Book Review : The Midnight Library by Matt Haig

Book Reviews, Uncategorized

[If you haven’t read this book, there are some spoilers in this post!]

The Midnight Library – Waterstones

The Midnight Library has been such a joyful and warming read for me. If you are looking for a beautifully written story full of reassurances and hope then you should add this to your list.

For those who have not read The Midnight Library, the book is about a young woman, Nora, who is struggling and unhappy with her life. Her career, her finances, her relationships (in terms of friends, family and partners) are all not progressing as she had hoped and, ultimately, her life is lacking in love and fulfilment. Sadly, she decides that suicide is her only option left and so she enters The Midnight Library, a sort of halfway-house/’room’ filled with all of the possibilities that her life could have been, or evolved to be, together with The Book of Regrets (fairly self-explanatory). The story explores some of the main choices that Nora regrets throughout her life, taking Nora to those lives that she would be living had she chosen differently. Ultimately, Nora learns that her current life is actually the one that will make her most happy, with the resounding messages behind the book being that you have all the tools in place at any time to live the life you want, and that the grass is not always greener.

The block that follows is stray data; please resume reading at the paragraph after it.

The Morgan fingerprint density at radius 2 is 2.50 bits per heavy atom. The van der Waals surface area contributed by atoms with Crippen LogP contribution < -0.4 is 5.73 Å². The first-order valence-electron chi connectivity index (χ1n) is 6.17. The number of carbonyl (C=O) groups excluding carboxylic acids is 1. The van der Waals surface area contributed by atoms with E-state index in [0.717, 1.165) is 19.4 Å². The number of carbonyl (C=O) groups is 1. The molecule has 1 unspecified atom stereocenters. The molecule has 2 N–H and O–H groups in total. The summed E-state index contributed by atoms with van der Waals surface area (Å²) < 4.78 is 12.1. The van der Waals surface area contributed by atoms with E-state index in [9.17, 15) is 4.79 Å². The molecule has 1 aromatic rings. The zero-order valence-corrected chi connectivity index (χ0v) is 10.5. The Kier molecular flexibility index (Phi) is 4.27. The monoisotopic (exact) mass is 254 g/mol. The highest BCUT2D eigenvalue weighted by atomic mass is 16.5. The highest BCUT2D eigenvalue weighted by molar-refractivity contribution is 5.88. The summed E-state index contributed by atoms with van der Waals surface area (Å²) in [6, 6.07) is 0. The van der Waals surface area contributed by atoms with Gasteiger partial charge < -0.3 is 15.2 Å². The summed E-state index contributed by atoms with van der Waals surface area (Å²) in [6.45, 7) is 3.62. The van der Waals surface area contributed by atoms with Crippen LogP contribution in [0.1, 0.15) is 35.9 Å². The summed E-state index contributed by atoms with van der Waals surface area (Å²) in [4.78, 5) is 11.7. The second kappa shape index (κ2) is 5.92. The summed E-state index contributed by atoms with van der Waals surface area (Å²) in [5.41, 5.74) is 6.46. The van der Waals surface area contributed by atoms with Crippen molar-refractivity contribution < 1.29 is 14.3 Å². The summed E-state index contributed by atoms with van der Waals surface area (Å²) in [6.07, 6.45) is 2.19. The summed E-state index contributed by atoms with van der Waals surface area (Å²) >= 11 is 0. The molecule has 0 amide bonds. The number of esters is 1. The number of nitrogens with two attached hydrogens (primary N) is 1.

We live in an increasingly fast-paced, immediate, and accessible world. It is difficult not to compare your own life to the idyllic little Instagram squares of nomadic travellers island-hopping around Australasia, or the perfectly dressed women brunching on a Tuesday in Mayfair. On the other hand, we live in a world filled with so many opportunities and options that we are also overwhelmed with choice, and it can be hard to make decisions without thinking ‘what if’. This is why the book resonated so much with me. It is a gentle reminder that you and your life are enough, and what is important is having things in it that you love. It is also a message of perseverance and bravery, of not giving up when things feel too much and to embrace opportunities and challenges as they come rather than dwelling on regrets.

What also made me love the book so much is that it touches on so many complex topics in such a direct but gentle way that I think everyone can learn from. The catalyst of the story is suicide. In some of her lives, Nora’s brother struggles with alcoholism, and, in one life, Nora’s best friend dies suddenly and tragically. Some lives include deep family rifts, others leave Nora feeling like a failure. Nora suffers imposter syndrome in some of her lives, and depression and anxiety in others. Many of these topics are difficult to do justice to, given their complexity, and some can find them difficult to fully understand unless they struggle too. And yet, the way in which Haig delivers each of these topics is both educating and eye-opening for his reader.

The Midnight Library is an important book that leaves you feeling happy and lifted, all whilst discussing some very difficult issues. It reassures you that you are not alone in the struggles you face, and to embrace life no matter how scary it can be at times. It is well worth a read.